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I am delighted to have purchased this album for my Christmas collection last year and will happily play it in the coming holiday season. Please note, however, that this is NOT the classic Bing Crosby Album, "Merry Christmas" (lately retitled "White Christmas," in honor of its third, most famous track). Apart from the widely variant dates of release, you can immediately spot the 1940s album in many ways: the illustration of Crosby wearing a mistletoe bowtie, against a solid white background; the inclusion of the Andrews Sisters in several tracks (such as "Santa Claus Is Coming to Town"), the arrangements by John Scott Trotter, and—most obviously—the different song selections.

"Christmas Classics," issued over ten years later, contains an almost entirely different set of tracks, many of which had not been written at the time of Der Bingle's most famous Christmas outing (such as "Do You Hear What I Hear?" and "Let It Snow! Let It Snow! Let It Snow!"). The one carryover, "White Christmas," has been tastefully rearranged here by the great Nelson Riddle. A decade later Crosby's always melliluous baritone had become even more resonant in age. Owing to success with his ageless version of "White Christmas," Crosby issued many Christmas albums across the years, but I think "Christmas Classics" is one of the best in terms of variety of sacred and secular songs ("O Holy Night" and "Frosty the Snowman"), lovely arrangements backing the singer, and quality of audio reproduction. "Merry Christmas" will probably live forever, and probably should. "Christmas Classics" is a different listening experience from the same accomplished performer, and well worth an economical investment.
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on December 5, 2017
I love Christmas music and Christmas just isn't Christmas without listening to Bing Crosby! For years I have played songs off of his "White Christmas" album and a few tracks from a handful of compilation discs that I own. Somehow I have managed to overlook this album, until now!

Although titled "Christmas Classics" this album is really Crosby's 1962 album "I Wish You A Merry Christmas" with some additional tracks added. It really should have been titled "I Wish You A Merry Christmas - The Deluxe Version"!

Recorded 20 years after Crosby first recorded the song "White Christmas", his voice has lost none of its warmth or honey-smooth delivery. If you like Crosby's "White Christmas" album, if you like Como, Sinatra, Cole, you'll love this album.

The original album is a gem that is overlooked and really should be in the collection of anyone who loves Bing's better known Christmas songs Crosby effortlessly delivers top notch versions of "Have Yourself A Merry Little Christmas", "Winter Wonderland", and "The Little Drummer Boy". However his rendition of "The Littlest Angel" is heartbreakingly tender and his turn "O Holy Night" is one of the best I've ever heard.

If the original tracks from "Have Yourself A Merry Little Christmas" weren't enough "Christmas Classics" adds a nice but truncated version of White Christmas, the lively "Christmas Dinner, Country Style", a somewhat disappointing "Rudolph The Red Nosed Reindeer" (the only subpar track on the album), "Do You Hear What I Hear", easily one of Crosby's best ever, and the historic Crosby/David Bowie duet, Peace On Earth/Little Drummer Boy.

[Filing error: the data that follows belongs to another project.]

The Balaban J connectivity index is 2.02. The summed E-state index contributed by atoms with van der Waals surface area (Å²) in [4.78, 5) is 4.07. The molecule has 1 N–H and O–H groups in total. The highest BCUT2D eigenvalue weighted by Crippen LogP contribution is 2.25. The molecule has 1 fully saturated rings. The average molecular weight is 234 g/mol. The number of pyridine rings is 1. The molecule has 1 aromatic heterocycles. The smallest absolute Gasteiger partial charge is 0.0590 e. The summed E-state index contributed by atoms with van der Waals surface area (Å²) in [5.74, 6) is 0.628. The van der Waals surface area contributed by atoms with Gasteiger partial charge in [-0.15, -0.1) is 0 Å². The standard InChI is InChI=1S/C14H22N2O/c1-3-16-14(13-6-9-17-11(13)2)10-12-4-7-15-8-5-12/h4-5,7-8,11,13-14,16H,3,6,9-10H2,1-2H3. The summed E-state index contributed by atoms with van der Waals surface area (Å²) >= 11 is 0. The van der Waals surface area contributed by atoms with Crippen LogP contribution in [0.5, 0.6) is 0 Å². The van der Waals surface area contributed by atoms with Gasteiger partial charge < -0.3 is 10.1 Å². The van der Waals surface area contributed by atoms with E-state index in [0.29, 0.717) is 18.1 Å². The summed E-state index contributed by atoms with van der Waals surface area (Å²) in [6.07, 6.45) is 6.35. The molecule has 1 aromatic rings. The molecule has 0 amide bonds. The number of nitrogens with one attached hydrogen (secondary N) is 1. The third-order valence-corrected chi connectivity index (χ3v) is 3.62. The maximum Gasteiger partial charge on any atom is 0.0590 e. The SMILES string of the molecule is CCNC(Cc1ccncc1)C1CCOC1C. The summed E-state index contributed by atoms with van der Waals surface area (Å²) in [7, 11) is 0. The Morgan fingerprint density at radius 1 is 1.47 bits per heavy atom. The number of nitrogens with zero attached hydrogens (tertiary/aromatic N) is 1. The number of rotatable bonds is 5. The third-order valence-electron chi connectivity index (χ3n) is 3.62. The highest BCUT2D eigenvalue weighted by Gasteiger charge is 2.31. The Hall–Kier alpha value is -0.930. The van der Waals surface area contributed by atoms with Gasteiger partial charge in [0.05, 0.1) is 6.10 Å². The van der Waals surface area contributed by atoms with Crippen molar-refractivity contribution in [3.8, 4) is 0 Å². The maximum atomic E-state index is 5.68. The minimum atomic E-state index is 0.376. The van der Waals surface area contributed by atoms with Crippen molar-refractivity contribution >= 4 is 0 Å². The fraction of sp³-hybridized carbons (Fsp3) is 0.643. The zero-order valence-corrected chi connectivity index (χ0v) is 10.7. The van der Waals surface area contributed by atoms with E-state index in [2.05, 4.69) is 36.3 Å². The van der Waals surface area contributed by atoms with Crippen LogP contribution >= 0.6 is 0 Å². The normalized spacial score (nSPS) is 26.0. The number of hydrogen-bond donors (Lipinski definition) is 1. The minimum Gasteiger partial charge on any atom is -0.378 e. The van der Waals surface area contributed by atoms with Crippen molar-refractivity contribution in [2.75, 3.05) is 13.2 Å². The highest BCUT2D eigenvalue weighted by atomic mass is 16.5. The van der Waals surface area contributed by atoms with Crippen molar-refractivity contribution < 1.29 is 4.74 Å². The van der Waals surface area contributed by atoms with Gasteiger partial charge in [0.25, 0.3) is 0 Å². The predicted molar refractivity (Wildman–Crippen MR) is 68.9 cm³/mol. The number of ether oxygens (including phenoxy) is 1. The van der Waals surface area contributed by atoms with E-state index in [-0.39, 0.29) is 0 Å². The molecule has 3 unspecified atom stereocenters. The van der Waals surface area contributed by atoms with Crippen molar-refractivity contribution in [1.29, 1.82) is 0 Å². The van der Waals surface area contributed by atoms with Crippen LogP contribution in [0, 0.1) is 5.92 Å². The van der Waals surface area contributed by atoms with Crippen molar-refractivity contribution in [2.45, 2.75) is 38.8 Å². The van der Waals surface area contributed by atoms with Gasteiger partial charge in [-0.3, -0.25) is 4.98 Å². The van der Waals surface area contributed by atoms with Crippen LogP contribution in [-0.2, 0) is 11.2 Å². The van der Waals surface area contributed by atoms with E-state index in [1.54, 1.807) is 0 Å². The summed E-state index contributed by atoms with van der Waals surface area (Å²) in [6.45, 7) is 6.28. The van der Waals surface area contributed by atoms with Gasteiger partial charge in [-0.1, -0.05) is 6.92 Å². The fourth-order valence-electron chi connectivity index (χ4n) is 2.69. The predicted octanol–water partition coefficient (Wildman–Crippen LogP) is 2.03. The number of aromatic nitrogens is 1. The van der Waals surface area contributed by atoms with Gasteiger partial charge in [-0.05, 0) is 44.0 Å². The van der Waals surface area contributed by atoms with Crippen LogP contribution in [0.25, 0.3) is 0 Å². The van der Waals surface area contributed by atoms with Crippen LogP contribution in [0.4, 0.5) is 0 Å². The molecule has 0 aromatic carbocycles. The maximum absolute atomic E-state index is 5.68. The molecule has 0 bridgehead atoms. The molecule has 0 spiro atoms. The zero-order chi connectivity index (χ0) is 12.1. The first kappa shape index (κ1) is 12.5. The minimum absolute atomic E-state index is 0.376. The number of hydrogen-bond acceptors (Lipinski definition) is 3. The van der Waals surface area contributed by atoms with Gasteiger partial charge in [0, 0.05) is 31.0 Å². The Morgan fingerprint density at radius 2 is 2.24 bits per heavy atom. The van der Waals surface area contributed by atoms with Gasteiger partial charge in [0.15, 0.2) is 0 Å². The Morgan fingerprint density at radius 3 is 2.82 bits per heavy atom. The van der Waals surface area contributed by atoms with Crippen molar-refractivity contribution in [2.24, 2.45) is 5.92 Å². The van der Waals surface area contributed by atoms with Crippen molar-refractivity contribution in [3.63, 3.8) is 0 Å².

If your a fan of Christmas music this is well worth picking up and if you're a fan of Crosby this is simply too good not to have in your collection.
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on October 7, 2006
Capitol Records has given us an early Christmas present by reissuing and expanding it's 1999 Bing Crosby's Christmas Classics CD compilation. This new version, now titled Bing Crosby Christmas Classics, was released Tuesday September 26th.

Gone is the dark cover photo of a piece of sheet music on a piano with a small b/w photo of Bing circa 1963 (which was first used when Capitol hastily reissued an abridged version of Bing's 1962 Warner Bros. Christmas album I Wish You A Merry Christmas in 1977 following Bing's passing). In it's place on this new CD is the original painting that was used on that 1962 Warner Bros. LP! Many people have asked me over the years if that album has ever been reissued on CD with the original artwork. Apart from a late 1980's Australian Axis label CD release of the album that's now virtually impossible to find, 2006's Capitol compilation marks that well-remembered cover painting's first widespread use in over 40 years!

Inside the booklet are full page photos of Bing, including a 1965 Hollywood Palace publicity photo in color, and a b/w photo of Bing & David Bowie. On the backside of the case is a nice photo in silhouette of Bing in tux and tails standing behind a mike onstage at the Academy Awards in 1955.

The CD contains all of the tracks issued on the 1999 release, with a new opening track...White Christmas from the 1957 Frank Sinatra Christmas TV show. It credits this cut as being a "Nelson Riddle Arrangement", when in reality, this is the arrangement Paul Weston wrote for Bing's A Christmas Sing With Bing annual radio show in 1955. Now Reprise released the full length version of this song, complete with Frank taking the last chorus as a duet with Bing, as part of it's 2004 Frank Sinatra: The Christmas Collection CD compilation, but here Capitol re-edited the track to omit Frank's vocal! It makes for an oddly short track with a chopped ending, clocking at 1:34.

The other new track is a stunningly crisp 24-bit remastered version of Bing's 1950 Decca recording of Rudolph, the Red-Nosed Reindeer, an obvious choice to follow the '62 album cut of Frosty The Snowman with on the disc.

Do You Hear What I Hear and Christmas Dinner, Country Style are also here rounding out the disc with the full length dialogue version of Little Drummer Boy / Peace On Earth with David Bowie (recorded 9/11/77). Once again, however, as on it's 1999 release Capitol didn't create a separate cue point to the beginning of the music portion of the duet with Bowie. This would've been beneficial, giving the listener the option of cueing past the dialogue portion if they wished.